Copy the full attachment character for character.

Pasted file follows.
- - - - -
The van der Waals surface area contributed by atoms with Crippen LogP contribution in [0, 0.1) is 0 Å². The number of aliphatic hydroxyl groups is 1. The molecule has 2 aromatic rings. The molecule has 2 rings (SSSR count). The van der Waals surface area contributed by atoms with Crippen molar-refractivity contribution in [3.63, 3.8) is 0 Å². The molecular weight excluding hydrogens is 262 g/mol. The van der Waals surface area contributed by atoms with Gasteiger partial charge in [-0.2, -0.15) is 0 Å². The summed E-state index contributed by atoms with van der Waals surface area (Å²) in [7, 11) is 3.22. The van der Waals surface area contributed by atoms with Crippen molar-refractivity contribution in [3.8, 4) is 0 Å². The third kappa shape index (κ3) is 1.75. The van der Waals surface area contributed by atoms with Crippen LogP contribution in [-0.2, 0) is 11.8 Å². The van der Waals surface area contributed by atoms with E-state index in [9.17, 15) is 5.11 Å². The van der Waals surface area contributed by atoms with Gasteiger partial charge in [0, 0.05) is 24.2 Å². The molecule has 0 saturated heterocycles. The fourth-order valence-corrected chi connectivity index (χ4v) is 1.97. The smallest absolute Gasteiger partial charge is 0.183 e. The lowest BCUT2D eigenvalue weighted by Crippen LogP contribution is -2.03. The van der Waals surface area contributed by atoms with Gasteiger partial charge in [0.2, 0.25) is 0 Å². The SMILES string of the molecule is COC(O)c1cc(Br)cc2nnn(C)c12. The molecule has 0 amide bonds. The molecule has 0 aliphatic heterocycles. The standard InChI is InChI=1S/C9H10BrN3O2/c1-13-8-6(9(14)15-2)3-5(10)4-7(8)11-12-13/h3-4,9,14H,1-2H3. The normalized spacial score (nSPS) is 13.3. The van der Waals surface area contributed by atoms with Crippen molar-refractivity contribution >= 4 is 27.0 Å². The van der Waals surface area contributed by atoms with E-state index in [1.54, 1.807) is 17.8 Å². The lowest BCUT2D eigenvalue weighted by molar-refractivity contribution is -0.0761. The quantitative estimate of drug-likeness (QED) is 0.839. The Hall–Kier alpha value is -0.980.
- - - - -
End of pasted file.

The van der Waals surface area contributed by atoms with Crippen LogP contribution in [0, 0.1) is 0 Å². The number of aliphatic hydroxyl groups is 1. The molecule has 2 aromatic rings. The molecule has 2 rings (SSSR count). The van der Waals surface area contributed by atoms with Crippen molar-refractivity contribution in [3.63, 3.8) is 0 Å². The molecular weight excluding hydrogens is 262 g/mol. The van der Waals surface area contributed by atoms with Gasteiger partial charge in [-0.2, -0.15) is 0 Å². The summed E-state index contributed by atoms with van der Waals surface area (Å²) in [7, 11) is 3.22. The van der Waals surface area contributed by atoms with Crippen molar-refractivity contribution in [3.8, 4) is 0 Å². The third kappa shape index (κ3) is 1.75. The van der Waals surface area contributed by atoms with Crippen LogP contribution in [-0.2, 0) is 11.8 Å². The van der Waals surface area contributed by atoms with E-state index in [9.17, 15) is 5.11 Å². The van der Waals surface area contributed by atoms with Gasteiger partial charge in [0, 0.05) is 24.2 Å². The molecule has 0 saturated heterocycles. The fourth-order valence-corrected chi connectivity index (χ4v) is 1.97. The smallest absolute Gasteiger partial charge is 0.183 e. The lowest BCUT2D eigenvalue weighted by Crippen LogP contribution is -2.03. The van der Waals surface area contributed by atoms with Gasteiger partial charge in [0.2, 0.25) is 0 Å². The SMILES string of the molecule is COC(O)c1cc(Br)cc2nnn(C)c12. The molecule has 0 amide bonds. The molecule has 0 aliphatic heterocycles. The standard InChI is InChI=1S/C9H10BrN3O2/c1-13-8-6(9(14)15-2)3-5(10)4-7(8)11-12-13/h3-4,9,14H,1-2H3. The normalized spacial score (nSPS) is 13.3. The van der Waals surface area contributed by atoms with Crippen molar-refractivity contribution >= 4 is 27.0 Å². The van der Waals surface area contributed by atoms with E-state index in [1.54, 1.807) is 17.8 Å². The lowest BCUT2D eigenvalue weighted by molar-refractivity contribution is -0.0761. The quantitative estimate of drug-likeness (QED) is 0.839. The Hall–Kier alpha value is -0.980.